was more present day. It was only 90 years in the future, so we can more readily see HD video screens on the bridge. On Next Generation everything was on black plastic, very slick, everything touch screen. On Enterprise we were able to give the actors knobs and levers and things they can actually deal with. I was able to do a couple of fun things, like putting chairs on the bridge that were on glides. so the operator could turn around and slide, and then slide back. I liked that bridge almost more than the Enterprise E bridge, which was considerably more elaborate.   

Zimmerman oversaw the look of Trek from Next Gen to Enterprise

TrekMovie: Of all the ships and bridges you worked on, can you pick a favorite?

Herman Zimmerman: I was blessed with a crew of people that worked with me pretty much from 1987 until 2005, but I had the most talented people in the industry. It is really hard to pin down what was a favorite, because it was the experience of all of us being creative. Taking the sometimes hair-brained ideas of a script and finding a way to make it happen in a very compressed time period. I can say Enterprise was my favorite because it was closer to our own reality, but I could also say the Enterprise E is my favorite bridge, because Patrick Stewart liked it best.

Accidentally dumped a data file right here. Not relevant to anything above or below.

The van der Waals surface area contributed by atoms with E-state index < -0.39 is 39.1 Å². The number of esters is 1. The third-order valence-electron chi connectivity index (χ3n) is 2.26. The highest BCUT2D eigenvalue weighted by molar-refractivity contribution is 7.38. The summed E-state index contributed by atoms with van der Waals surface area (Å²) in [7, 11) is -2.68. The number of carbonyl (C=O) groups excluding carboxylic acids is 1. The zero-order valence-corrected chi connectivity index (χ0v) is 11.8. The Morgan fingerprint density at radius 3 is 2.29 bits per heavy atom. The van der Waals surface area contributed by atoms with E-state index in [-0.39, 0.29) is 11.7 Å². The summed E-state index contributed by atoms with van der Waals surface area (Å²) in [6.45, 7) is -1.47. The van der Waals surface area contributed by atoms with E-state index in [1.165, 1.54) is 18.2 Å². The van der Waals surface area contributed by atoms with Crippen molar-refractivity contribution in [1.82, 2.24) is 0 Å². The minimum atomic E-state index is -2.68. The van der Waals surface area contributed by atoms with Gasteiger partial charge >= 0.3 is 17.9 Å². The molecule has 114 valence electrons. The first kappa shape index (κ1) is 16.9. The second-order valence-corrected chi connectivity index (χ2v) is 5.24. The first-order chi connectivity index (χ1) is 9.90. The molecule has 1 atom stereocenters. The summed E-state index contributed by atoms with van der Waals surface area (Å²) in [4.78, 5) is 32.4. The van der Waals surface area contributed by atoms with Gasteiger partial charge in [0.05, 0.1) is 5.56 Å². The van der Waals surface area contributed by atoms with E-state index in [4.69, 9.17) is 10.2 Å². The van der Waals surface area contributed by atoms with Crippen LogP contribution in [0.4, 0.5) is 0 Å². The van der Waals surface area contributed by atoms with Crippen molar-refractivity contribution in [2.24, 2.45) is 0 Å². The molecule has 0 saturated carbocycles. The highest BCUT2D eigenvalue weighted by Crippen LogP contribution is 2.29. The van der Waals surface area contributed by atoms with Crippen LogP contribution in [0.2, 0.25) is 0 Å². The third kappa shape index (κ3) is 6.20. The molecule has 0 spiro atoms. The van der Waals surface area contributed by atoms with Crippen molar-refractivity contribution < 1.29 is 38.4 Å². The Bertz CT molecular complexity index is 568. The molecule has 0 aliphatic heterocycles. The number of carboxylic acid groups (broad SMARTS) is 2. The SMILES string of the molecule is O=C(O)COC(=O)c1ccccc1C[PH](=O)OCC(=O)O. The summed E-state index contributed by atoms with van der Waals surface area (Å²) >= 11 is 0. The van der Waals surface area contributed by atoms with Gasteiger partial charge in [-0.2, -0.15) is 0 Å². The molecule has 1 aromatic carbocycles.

Bridge of the Enterprise E – Patrick Stewart’s favorite

TrekMovie: Looking at this another way, of all of the shows (TNG, DS9, Enterprise) and ships, the D, the E, the NX-01, and the original series era movies you worked on, which was the most challenging for you and your team?

Herman Zimmerman: It always boils down to: do I have enough time and did they give me enough money? Even with the films, we were always trying to make a silk purse out of something other. I inherited a lot of stuff from Star Trek: The Motion Picture, Star Trek II, and III and IV, which had been saved –  most of it in really bad shape. Where possible, I recycled things and I certainly owe a lot of the ideas of the Next Generation ship interior to Hal Michaelson from the Robert Wise movie [Motion Picture], because those things were still physically standing on the stages when I started Next Generation. Every movie that I did owed a lot to the scenery that was left in the warehouses, that I was able to mix and match and re-invent. And then as things went on, things from the movies would wind there way back to the TV series. It is kind of like you are doing crisis management all the time, when you are doing Star Trek.